The score by Laura Kaminsky had familiar touches of Glass, baroque, Grieg and Christmas song woven in. In this way it was a bit of a pastiche, however I enjoyed the music. The first 2/3 range dramatically quite true for me, however a transgender friend in attendance felt the story was too basic in its expression and focus, and longed for more depth. Perhaps too Trans-101?
I really enjoyed Dan Kempson, the baritone, in his dramatic commitment, natural presence and easy vocal technique. The opening scene provided the central prop of a tall elliptical floor mirror (with an empty center). This offered a fascinating dual pantomime, with each of the two characters on either side of it, gazing at one another/themself. I found this very effective and moving.
The vocal parts soared above the instrumental ensemble, at times as if separate, perhaps to speak to the disconnect between the character and the world around them.
9) Kiran Ahluwalia, SFJazz Center, Miner Auditorium
I discovered this artist via her international hit “Saffar.” The album which that song comes from is my favorite of hers to date – the perfect melding of east and west. This concert featured many songs from her latest album Sanata: Stillness, which stylistically does not resonate as much to me, but experiencing these songs live not surprisingly gave them more life.
She started the concert singing her biggest hit off Sanata…, Hayat, through a megaphone. That gave it a strong edge, and force. As she introduced the next song Jhanjra, she shared: “I think about civil war within ourselves. How do we deal with it? We stand up, and we win.” I appreciated these perspectives, in encouraging us to look inward. Next up was a Punjabi song, called Jaane Na, and it had an amazing beatbox-like intro (ala Bobby Mcferrin). Tamana was about not having shame in one’s female sexuality. She went into the audience and cupped her hands to her mouth as she sang, as if she strongly wanted this message to be heard, or was shouting into a vacuum of sound. Ijuk pajieyani (Pakistani) was about intoxication. Shaam-E-Gham was a ghazal about unrequited love, using a poem written by the last Emperor of India. He was a great poet not a great warrior, and had a great love of India. Mustt mustt was also Pakistani, and about being intoxicated with the divine. She shared that “It’s a conversation…and please take away darkness that surrounds us.” Her final song, Lament was almost psychedelic and chaotic. She hypnotically struck the cymbal erratically.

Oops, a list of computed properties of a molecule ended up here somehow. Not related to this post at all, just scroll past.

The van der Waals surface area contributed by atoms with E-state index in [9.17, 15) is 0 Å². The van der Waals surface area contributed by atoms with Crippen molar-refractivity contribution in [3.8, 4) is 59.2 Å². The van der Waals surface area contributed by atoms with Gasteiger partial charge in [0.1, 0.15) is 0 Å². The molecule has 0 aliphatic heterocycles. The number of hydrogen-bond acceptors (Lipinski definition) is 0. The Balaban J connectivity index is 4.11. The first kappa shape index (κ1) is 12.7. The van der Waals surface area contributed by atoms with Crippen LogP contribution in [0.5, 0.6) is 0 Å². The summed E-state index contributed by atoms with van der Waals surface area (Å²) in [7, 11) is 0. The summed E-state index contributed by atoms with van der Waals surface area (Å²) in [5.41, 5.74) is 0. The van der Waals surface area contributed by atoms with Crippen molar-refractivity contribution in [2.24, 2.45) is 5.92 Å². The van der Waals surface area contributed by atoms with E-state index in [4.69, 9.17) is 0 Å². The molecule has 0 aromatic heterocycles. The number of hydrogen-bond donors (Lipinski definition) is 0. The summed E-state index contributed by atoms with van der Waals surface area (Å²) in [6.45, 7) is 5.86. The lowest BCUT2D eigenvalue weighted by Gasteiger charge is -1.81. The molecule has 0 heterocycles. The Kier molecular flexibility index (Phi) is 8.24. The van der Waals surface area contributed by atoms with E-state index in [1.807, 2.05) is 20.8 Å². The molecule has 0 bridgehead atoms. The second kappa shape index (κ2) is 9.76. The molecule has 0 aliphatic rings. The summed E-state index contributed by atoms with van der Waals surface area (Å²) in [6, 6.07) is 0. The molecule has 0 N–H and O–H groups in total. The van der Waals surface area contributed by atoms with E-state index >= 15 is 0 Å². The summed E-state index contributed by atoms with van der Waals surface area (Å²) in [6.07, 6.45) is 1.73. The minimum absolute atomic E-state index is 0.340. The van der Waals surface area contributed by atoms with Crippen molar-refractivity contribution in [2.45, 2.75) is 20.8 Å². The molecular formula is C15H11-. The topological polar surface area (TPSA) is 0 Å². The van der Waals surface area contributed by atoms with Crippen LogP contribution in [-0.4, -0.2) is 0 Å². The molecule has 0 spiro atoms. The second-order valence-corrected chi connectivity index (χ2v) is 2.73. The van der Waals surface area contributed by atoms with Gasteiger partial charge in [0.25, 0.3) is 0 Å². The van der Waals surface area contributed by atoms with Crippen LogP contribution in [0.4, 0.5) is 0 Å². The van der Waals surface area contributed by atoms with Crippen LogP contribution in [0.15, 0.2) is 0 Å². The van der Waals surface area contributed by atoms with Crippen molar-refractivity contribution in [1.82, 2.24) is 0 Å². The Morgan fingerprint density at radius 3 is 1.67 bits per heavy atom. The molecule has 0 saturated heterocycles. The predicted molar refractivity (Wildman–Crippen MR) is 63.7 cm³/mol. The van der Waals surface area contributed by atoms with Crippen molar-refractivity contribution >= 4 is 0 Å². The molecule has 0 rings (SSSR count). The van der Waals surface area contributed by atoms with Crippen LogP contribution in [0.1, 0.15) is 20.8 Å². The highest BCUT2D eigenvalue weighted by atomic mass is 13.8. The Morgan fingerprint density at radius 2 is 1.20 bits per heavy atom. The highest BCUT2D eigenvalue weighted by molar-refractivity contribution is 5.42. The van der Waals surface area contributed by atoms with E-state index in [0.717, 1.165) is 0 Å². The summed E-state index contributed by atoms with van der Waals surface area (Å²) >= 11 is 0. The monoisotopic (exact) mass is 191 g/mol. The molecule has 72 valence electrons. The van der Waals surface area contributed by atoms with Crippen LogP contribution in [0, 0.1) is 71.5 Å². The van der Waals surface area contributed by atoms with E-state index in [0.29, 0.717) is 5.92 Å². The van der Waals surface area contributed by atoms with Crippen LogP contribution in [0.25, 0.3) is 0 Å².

Please return to the Bay Area Kiran! You have almost single-handedly introduced me to the music of India, and I so appreciate this journey you are taking me on, and for all those in the West you are opening musical doors for. My desire to experience India is stoked by your music. Your voice is important!
10) Patty Griffin, The Fillmore
Darlingside: opening act
Billy Harvey: bass, piano, harmonica
Patty spoke to how special it was to return to The Fillmore. You could feel that vibe. Such a soulful, commanding presence and voice came out of a quite unassuming and compact figure. Initially, I thought of her as a Bonnie Raitt-type. Some of that comparison still rings true as far as genre, but she is clearly her own artist.
Highlights included Moon Song, Servant of Love, Girls and Boys, Wade in the Water, Made of the Sun (dedicated to her mom), Good and Gone (eerie), Hurt a Little While, Heavenly Day, Let it Be the Night, Truth #2, Tony, We Shall All Be Reunited (full cast)
Other notable performances:
• Nadine Sierra as the title role in Lucia di Lammermoor, SF Opera
She is having her moment right now, with major debuts at SF Opera and The Met. Her time has come, and it is well deserved. A rare talent.
• Hadleigh Adams, Cabaret, Martunis
Highlights: Vissi d’arte excerpt, “All Through the Evening” from the AIDS Quilt Cycle, and “Craigslist Ads” by Gabriel Cajun. His story of coming out to his father, and his father’s very difficult response was deeply moving and saddening.
• Love and Information, ACT, Strand Theater, Inaugural Show
The simple staging and lighting, and use of the space were notable.
Christina Liang was particularly compelling. Less effective moments felt a bit like the SNL skit (i.e. “performance arty”), but the overall experience of the Strand was exciting. An important new theatre for SF in a time of more closures.
• Mary Chapin Carpenter, Stern Grove Festival
With Bhi Bhiman, opening act, and Aoife O’Donovan, guest star
• Left & Right Shark (Katy Perry concert), and Imagine Dragons, Genentech Gives Back Concert, AT&T Park
Dame Edna’s Glorious Goodbye, Orpheum Theater
Well, she IS 82?! Perhaps I should be more forgiving. I enjoyed the opening biographical video, but once she hit the stage I expected more numbers, and instead got mostly her roasting/heckling the front row, which was awkward to me.
What were your Bay Area favorites for ’15?